This is the #7 post of the IoT series that I am writing, in this article I will talk about databases, in special about the best databases to use in your IoT projects. Notice that this is an opinion based article, so obviously I will talk my experience and my preferences, but fell free to share your thoughts in the comments section at the end of the post.
Why do I need a database for my IoT application?
Not all IoT applications need a database, that are cases and cases, and I will talk about them.
For example if you are building a little robot that will be controlled by a microcontroller that will communicate with your joystick through IoT protocols, having a database is not a requirement. But you might want/need to collect data and analyze it, to generate insights, to make machine learning predictions or anything else, so in this case, the database will allow you to organize and hold data.
In other hand, if you have smart devices that are connected in industry machines, and these devices collect data from the machines and send it to a main server where all the brute data need to be transformed into information, and generate reports about performance, failures and send it to the customers, in this case, having a database is an obligation, is a requirement for the system work.
So, you usually will need to use a database in your Iot application when:
Do you have massive data being collected by your devices, so they will not be able to store it in-memory.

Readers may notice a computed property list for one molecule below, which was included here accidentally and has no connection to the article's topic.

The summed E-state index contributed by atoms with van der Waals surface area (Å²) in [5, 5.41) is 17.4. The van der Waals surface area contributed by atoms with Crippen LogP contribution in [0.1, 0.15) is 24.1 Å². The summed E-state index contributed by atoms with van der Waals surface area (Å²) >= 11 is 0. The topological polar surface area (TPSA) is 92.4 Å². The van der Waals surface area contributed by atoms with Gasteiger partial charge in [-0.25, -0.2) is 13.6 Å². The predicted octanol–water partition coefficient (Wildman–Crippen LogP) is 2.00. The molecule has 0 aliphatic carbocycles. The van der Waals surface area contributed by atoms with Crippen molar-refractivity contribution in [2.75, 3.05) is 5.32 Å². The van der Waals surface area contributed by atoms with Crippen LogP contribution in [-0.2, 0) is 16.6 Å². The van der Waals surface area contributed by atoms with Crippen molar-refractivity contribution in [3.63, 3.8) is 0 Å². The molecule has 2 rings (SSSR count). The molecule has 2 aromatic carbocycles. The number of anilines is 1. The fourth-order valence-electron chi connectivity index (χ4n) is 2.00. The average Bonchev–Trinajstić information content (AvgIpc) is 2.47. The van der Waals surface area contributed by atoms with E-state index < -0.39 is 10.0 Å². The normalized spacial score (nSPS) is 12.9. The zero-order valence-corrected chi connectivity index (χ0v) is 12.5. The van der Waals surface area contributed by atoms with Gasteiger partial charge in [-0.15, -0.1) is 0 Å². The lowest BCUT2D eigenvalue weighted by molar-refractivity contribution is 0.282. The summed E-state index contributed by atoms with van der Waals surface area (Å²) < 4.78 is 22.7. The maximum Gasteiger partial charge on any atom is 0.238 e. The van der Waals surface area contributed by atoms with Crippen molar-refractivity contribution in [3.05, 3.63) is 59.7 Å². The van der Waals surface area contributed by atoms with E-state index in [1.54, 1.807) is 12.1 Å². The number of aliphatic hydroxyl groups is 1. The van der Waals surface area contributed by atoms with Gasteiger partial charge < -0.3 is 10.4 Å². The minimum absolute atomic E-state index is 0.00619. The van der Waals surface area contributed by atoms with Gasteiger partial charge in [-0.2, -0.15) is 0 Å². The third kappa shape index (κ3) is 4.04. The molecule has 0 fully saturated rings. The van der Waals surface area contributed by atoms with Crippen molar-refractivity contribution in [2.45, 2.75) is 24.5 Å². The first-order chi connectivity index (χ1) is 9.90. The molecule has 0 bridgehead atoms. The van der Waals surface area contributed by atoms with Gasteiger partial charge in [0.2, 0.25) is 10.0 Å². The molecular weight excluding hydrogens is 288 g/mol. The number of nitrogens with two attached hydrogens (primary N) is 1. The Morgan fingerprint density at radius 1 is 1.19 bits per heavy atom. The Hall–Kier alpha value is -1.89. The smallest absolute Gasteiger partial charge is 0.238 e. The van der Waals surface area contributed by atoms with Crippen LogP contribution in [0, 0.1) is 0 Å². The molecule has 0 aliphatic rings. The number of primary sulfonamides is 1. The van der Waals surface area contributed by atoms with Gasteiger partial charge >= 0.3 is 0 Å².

Do you have constant variation in the data collected.
Your application has a continuous data flow.
Do you want to generate insights based on a data analysis, like Big Data.
Your application has machine learning in the business rule.
Your application has a low fault tolerance, so is essential to minimize data loss.
Should I use SQL or NoSQL for my IoT application?
Short answer: It depends on your design.
But I suppose you are not here for a basic answer like that, so let's go deeper. As you might know, NoSQL databases are on the rise in the last years, they become very popular because of their capacity to handle large amount of data, even irregular/unstructured data. NoSQL databases usually are fast and easier to manipulate, because they don't have structured data, and also, they are built to scale and to run in cloud providers.
In the IoT field, many times we don't know exactly what a device will send to our server, so in this case IoT would be better. Another example is when our data can have many variations and in a very short time interval, then we have lots of data (with variations) to process, so we will need to scale, and consequently NoSQL again.
But what about SQL? It can be used for IoT? Yes, for sure, SQL is totally compatible with IoT, we just need to take care. When it comes to business intelligence and analysis, it’s still easier to work with SQL. The expertise and familiarity of developers and even non-developers to work with SQL is also a point in favor of choosing SQL, because many times the whole infra, devops engineers, managers and developers are accustomed to SQL, and change it takes time and money.
NoSQL use cases
Large amount of data
Unstructured data or highly variable data
Continuous read and write accesses to the database
When timestamp is essential to your business rule and do you need to store all timestamps changes.
SQL use cases